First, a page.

We have written before about how Paul Rudolph houses and buildings are dropping like flies; here is one that will be saved. Two New York designers have bought the 3.900 square foot clapboard house and are moving it 200 miles to Catskill, NY.
Moving houses around isn't very desirable; they lose the context that they were designed for. Robert Stern says "It's a nightmare; it's become like a disease," Preservation and renovation is the greenest way to build, reusing and recycling rather than demolishing and replacing. In the New York Times the owners say they wanted to keep it but "it wasn't an easy house to maintain. The flat roof leaked. It was almost impossible to find replacement parts for the quirky sink fixtures. There was no separate dining room." Life is tough without a separate dining room.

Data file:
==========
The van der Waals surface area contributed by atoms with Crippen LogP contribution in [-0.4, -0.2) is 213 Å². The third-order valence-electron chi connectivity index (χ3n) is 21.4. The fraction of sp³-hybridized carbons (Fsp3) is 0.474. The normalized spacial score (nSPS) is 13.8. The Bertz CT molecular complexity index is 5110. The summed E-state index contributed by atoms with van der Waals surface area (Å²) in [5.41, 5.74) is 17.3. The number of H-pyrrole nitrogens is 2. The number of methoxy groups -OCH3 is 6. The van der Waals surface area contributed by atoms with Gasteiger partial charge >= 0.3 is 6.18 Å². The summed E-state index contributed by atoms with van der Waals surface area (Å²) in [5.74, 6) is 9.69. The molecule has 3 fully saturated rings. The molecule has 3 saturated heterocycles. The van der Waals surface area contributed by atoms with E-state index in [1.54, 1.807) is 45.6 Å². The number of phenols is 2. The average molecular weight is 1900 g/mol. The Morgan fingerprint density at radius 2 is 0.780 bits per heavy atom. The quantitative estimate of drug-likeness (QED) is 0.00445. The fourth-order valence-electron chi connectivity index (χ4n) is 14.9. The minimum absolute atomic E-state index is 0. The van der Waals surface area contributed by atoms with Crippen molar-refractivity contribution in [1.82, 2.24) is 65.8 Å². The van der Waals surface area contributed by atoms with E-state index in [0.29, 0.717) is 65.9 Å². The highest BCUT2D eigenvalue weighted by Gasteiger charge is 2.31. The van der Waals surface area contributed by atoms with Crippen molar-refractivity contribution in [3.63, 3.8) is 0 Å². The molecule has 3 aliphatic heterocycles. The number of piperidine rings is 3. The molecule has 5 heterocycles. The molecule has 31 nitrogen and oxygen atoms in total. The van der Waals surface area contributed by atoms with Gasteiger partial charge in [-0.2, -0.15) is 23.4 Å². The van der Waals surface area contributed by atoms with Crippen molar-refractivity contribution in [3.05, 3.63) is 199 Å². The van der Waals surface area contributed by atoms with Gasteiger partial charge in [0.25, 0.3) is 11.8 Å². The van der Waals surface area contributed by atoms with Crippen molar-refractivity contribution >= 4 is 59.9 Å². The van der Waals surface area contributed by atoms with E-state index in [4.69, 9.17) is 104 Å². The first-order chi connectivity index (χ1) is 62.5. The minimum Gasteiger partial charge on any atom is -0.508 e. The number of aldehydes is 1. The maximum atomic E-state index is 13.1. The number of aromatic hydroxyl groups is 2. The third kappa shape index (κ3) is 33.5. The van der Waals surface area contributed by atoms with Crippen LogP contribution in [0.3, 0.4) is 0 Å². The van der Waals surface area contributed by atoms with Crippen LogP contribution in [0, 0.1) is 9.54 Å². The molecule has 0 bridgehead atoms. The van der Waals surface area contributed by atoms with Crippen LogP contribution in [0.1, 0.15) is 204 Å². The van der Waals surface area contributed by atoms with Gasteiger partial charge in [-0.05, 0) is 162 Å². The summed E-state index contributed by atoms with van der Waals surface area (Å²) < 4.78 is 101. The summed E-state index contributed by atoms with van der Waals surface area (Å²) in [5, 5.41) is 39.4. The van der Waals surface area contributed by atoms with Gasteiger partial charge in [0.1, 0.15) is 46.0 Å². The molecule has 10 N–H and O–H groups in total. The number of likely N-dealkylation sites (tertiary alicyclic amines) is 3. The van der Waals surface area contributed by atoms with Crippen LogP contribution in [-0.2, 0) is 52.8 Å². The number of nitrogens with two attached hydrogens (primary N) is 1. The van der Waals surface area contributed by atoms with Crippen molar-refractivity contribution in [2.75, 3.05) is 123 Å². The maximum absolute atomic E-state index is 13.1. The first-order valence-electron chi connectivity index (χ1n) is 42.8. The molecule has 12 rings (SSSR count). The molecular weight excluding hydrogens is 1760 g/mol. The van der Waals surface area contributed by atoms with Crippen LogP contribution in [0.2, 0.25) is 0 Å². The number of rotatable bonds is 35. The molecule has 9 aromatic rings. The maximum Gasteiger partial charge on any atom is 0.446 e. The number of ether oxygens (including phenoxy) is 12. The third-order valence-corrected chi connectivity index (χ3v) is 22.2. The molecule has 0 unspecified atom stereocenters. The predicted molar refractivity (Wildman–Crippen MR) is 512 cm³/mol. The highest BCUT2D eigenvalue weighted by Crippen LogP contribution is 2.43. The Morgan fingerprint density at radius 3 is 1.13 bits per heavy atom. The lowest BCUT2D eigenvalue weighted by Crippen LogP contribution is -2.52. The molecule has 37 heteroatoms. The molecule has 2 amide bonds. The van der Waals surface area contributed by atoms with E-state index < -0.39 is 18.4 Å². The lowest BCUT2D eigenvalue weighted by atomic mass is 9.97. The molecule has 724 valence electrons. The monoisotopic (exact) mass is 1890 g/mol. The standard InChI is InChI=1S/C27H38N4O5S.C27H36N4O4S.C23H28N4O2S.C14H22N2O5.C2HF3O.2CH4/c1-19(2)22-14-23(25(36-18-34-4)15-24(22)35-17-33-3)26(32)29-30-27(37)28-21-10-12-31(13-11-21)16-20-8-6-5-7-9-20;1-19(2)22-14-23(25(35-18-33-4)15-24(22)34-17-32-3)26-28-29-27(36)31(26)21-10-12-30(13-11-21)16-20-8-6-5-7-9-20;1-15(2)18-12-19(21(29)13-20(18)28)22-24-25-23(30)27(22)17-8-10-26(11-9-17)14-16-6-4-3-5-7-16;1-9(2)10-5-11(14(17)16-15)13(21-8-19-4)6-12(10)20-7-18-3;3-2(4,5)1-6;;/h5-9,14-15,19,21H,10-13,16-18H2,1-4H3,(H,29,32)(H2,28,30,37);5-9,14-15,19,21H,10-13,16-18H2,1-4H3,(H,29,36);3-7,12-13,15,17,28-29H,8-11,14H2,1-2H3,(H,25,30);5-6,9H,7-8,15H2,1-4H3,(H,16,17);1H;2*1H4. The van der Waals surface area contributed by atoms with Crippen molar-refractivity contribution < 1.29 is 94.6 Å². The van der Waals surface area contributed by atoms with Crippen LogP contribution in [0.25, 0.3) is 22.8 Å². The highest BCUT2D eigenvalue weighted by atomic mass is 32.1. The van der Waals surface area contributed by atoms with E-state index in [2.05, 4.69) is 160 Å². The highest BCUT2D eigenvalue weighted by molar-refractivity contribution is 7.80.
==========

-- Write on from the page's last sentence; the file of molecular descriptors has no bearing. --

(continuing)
New owners Daniel Sachs and Kevin Lindores thought that it could just be split down the middle and moved, but "In typical Rudolph style, the simple outside belies a complicated inside. The joists appear to be running one way, but actually run the other way. The center of the roof pops up, so it must be removed and transported separately. The foundation beams are intricate. And the house was three inches too wide to fit on the trucks, so they're taking three inches out of the center. Still, Mr. Sachs said that none of these complications gave him pause. "It's a great house," he said, "a simple, understated house." ::New York Times via ::Architechnophilia (read the comments)